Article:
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Redding horse rescue group seeks volunteers as it grows

November 24, 2018

REDDING — Rising Starr Horse Rescue is currently trying to find homes for several horses, including Harmony, an 8-year old large pony, and Belle, a 4-year old rescued from a kill pen.

Chances are good the organization will be able to place the horses in forever homes in the coming months — but not without help from volunteers. So far this year the organization has placed eight horses, double last year’s total.

“We’re growing like crazy,” said Kelly Stackpole, founder of Rising Starr.

Several barns have opened their stalls to Rising Starr so they can rescue and house more horses, but more adult volunteers are needed to look after the horses there before the organization can expand, Stackpole said.

“I can’t take more than I can take care of,” she said, adding recruiting volunteers will be the focus for 2019.

People know of her work and will reach out with horses they know are in need, but some remain on their list for at least a year as they gather the money and resources to care for and transport the horse.

Stackpole had wanted to rescue horses for years. She spent a lot of time in the show-horse circuit, including working at a 40-stall barn in Greenwich, and was dismayed by the practice of discarding horses when they weren’t earning money or otherwise failing to meet owners’ expectations. She started offering riding classes at her own Moonlight Farm in Redding and was able to incorporate Rising Starr 10 years later.

Volunteers began fundraising and Rising Starr was able to take in its first horse, Griffin, in September 2016, housing him at Stackpole’s stables at Moonlight Farm. Griffin found a home the following August after appearing at the Hampton Classic — one of the largest outdoor horse shows in the country.

They’ve continued to show at classic, and even had two mares lead the parade this year. It was there that they gained a sponsor — Harmony Home Concierge Service — who has been helping with costs. The company will also partner with Rising Starr on the nonprofit’s gala on Nov. 30, which serves as its biggest fundraiser.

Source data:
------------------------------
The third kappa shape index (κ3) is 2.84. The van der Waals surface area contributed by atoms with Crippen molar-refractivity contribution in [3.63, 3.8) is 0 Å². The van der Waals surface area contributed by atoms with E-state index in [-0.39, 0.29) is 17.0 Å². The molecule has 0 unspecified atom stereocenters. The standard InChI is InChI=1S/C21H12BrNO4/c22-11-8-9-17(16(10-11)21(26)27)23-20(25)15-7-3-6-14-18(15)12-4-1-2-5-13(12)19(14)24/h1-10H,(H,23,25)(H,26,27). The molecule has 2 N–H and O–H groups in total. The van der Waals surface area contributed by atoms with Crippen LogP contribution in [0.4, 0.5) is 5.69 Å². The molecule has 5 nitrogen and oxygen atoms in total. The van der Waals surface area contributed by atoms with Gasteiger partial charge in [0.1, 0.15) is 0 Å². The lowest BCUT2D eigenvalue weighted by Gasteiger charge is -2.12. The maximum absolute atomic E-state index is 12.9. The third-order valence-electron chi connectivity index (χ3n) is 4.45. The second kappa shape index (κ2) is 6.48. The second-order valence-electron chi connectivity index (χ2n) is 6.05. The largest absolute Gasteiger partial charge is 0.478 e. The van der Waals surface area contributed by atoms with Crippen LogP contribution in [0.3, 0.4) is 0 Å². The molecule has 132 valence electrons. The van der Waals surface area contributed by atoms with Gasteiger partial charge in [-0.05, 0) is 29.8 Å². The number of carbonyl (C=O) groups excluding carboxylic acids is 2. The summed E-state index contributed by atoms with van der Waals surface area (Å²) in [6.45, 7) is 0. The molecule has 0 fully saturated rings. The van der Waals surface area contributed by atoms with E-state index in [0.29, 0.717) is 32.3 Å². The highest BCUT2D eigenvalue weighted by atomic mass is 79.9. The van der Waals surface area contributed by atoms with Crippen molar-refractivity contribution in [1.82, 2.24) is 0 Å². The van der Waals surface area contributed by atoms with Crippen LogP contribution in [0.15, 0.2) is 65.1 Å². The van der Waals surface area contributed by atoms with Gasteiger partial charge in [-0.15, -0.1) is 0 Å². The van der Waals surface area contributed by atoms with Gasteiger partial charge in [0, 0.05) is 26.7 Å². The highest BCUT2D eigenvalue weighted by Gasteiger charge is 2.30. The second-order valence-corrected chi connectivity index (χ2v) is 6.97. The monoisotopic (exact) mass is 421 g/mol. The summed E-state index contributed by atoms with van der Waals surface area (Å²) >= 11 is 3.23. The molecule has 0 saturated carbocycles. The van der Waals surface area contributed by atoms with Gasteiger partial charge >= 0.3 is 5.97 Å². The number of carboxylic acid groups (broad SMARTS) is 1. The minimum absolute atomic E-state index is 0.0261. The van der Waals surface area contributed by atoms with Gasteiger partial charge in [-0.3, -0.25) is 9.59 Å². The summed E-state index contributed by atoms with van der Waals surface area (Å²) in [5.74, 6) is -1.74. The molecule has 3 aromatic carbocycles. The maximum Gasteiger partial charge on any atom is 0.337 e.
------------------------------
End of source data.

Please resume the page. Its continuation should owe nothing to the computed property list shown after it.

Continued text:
Tickets are still available for the gala at www.risingstarrhorserescue.org and cost $150. It includes a live band, bar, dinner and silent auction. It begins at 6:30 p.m. at Le Chateau in South Salem, N.Y.

Stackpole will honor Lynn Coakley and Valerie Angeli of the EQUUS Foundation for the work they do to support and guide horse rescues, like Rising Starr, in saving America’s horses. Georgina Bloomberg will also be there.

“Without the opportunity and guidance EQUUS gave us, we wouldn’t have grown and certainly not grown as fast,” Stackpole said.

A key part of Rising Starr is raising awareness about the killing pens and working with the community. This is the third year Rising Starr will ride in the Georgetown parade in December.

“It’s wonderful to be a part of the community and give back to the community,” Stackpole said.

She encourages anyone interested in helping to join the organization because there’s a variety of jobs that accommodate all ages and skills. This includes handling the accounting books and caring for the horses themselves.

Stackpole said it’s always great to save a horse.

“It’s really satisfying to see the animals flourish and go to new homes and do well,” she said.

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